Wednesday, December 1, 2010

Food & Drink - Peanut Rum...YUM

We discovered the Peanut Butter Cup Martini at Cargo's Portside Grill in Brunswick GA. A key ingredient is peanut rum from St Lucia. It isn't easy but Cap10 Tom tracked some down from a NY online distributor and purchased two bottles. One of which is almost gone as we experiment making various yummy desert drinks in preparation for the holidays.
In case you can't stop by for one during the holidays, here are the links you will need to make your own.

Honey Ryder Projects - Screens

Little things can make such a big difference. The addition of two little hinges now means that when it starts to rain in the middle of the night and I have to quickly close the hatch above our heads, it will no longer involve me getting bonked on the head by the screen, two failed attempts to reinstall it (after closing the hatch) and subsequent swearing because I can't get it back up in the middle of the night when I should be sleeping. Thank you Cap10 Tom for installing these.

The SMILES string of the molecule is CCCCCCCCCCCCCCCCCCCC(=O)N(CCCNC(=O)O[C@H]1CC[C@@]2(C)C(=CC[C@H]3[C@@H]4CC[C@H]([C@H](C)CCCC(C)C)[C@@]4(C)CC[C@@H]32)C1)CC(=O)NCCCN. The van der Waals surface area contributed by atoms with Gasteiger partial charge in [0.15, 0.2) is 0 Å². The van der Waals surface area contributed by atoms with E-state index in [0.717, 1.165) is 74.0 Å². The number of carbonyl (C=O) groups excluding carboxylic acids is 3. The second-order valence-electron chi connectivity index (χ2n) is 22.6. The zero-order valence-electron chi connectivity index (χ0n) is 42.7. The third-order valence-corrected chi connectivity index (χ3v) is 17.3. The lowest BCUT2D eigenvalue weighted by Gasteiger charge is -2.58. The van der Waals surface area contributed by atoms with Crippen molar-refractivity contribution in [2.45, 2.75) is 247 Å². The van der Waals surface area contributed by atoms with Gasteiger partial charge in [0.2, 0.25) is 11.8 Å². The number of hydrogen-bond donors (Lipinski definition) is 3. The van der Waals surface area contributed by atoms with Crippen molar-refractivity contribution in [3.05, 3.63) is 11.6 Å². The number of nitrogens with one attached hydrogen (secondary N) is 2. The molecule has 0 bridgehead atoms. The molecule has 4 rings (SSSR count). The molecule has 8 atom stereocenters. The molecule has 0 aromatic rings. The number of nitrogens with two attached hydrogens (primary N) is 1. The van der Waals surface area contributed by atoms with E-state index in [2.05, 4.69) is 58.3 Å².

Sailoft success

s/v Honey Ryder has a piece of Sunbrella that connects between the dodger and bimini. First it wouldn't go on because of a crushed zipper. Earl at KC Sailing helped me fix that. But still it wouldn't completely zip on. Hrrmph!
Finally I discovered that it wasn't cut evenly and one corner was just too small. It is a nicely made piece and I hated to totally trash it. So after spending the summer dragging it back and forth to the boat each time and much figuring and ciphering.....I successfully sewed a modification that now works like a charm.

The Two Most Important People in Brunswick GA

Sherry Jackson, our Dock Mistress at Brunswick Landing Marina and Angie, our West Marine chick.

Defining Thanksgiving

Wikipedia - Thanksgiving Day - is a harvest festival celebrated primarily in the United States and Canada. Traditionally, it has been a time to give thanks for a bountiful harvest. While there was an underlying religious element in the original celebration, Thanksgiving today is primarily identified as a secular holiday.[1]Although earlier feasts are known to have taken place, Thanksgiving as it is known and celebrated today derives from a joint celebration between the Pilgrim settlers of Plymouth, Massachusetts and members of the Native American Patuxet tribe of the Wampanoag people in 1621.